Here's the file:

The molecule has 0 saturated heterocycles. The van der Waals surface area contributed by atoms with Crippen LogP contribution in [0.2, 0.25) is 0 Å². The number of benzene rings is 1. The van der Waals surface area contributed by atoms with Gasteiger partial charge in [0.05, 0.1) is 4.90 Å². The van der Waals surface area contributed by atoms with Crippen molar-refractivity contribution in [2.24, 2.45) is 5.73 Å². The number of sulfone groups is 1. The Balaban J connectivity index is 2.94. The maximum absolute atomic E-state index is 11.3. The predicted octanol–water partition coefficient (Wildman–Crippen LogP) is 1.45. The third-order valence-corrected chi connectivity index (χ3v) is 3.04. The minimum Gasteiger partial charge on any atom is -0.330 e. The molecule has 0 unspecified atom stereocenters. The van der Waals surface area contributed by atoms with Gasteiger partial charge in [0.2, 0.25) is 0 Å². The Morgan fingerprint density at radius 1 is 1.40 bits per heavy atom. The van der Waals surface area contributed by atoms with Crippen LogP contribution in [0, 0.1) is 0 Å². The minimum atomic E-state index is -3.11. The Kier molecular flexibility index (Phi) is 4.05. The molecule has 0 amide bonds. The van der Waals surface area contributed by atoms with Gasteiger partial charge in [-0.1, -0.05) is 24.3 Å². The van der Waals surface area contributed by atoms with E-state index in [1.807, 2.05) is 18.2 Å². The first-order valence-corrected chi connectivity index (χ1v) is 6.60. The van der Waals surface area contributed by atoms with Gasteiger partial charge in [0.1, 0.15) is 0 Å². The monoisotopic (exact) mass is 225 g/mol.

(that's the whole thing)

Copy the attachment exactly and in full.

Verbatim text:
The molecule has 0 saturated heterocycles. The van der Waals surface area contributed by atoms with Crippen LogP contribution in [0.2, 0.25) is 0 Å². The number of benzene rings is 1. The van der Waals surface area contributed by atoms with Gasteiger partial charge in [0.05, 0.1) is 4.90 Å². The van der Waals surface area contributed by atoms with Crippen molar-refractivity contribution in [2.24, 2.45) is 5.73 Å². The number of sulfone groups is 1. The Balaban J connectivity index is 2.94. The maximum absolute atomic E-state index is 11.3. The predicted octanol–water partition coefficient (Wildman–Crippen LogP) is 1.45. The third-order valence-corrected chi connectivity index (χ3v) is 3.04. The minimum Gasteiger partial charge on any atom is -0.330 e. The molecule has 0 unspecified atom stereocenters. The van der Waals surface area contributed by atoms with Gasteiger partial charge in [0.2, 0.25) is 0 Å². The Morgan fingerprint density at radius 1 is 1.40 bits per heavy atom. The van der Waals surface area contributed by atoms with Crippen LogP contribution in [0, 0.1) is 0 Å². The minimum atomic E-state index is -3.11. The Kier molecular flexibility index (Phi) is 4.05. The molecule has 0 amide bonds. The van der Waals surface area contributed by atoms with Gasteiger partial charge in [-0.1, -0.05) is 24.3 Å². The van der Waals surface area contributed by atoms with E-state index in [1.807, 2.05) is 18.2 Å². The first-order valence-corrected chi connectivity index (χ1v) is 6.60. The van der Waals surface area contributed by atoms with Gasteiger partial charge in [0.1, 0.15) is 0 Å². The monoisotopic (exact) mass is 225 g/mol.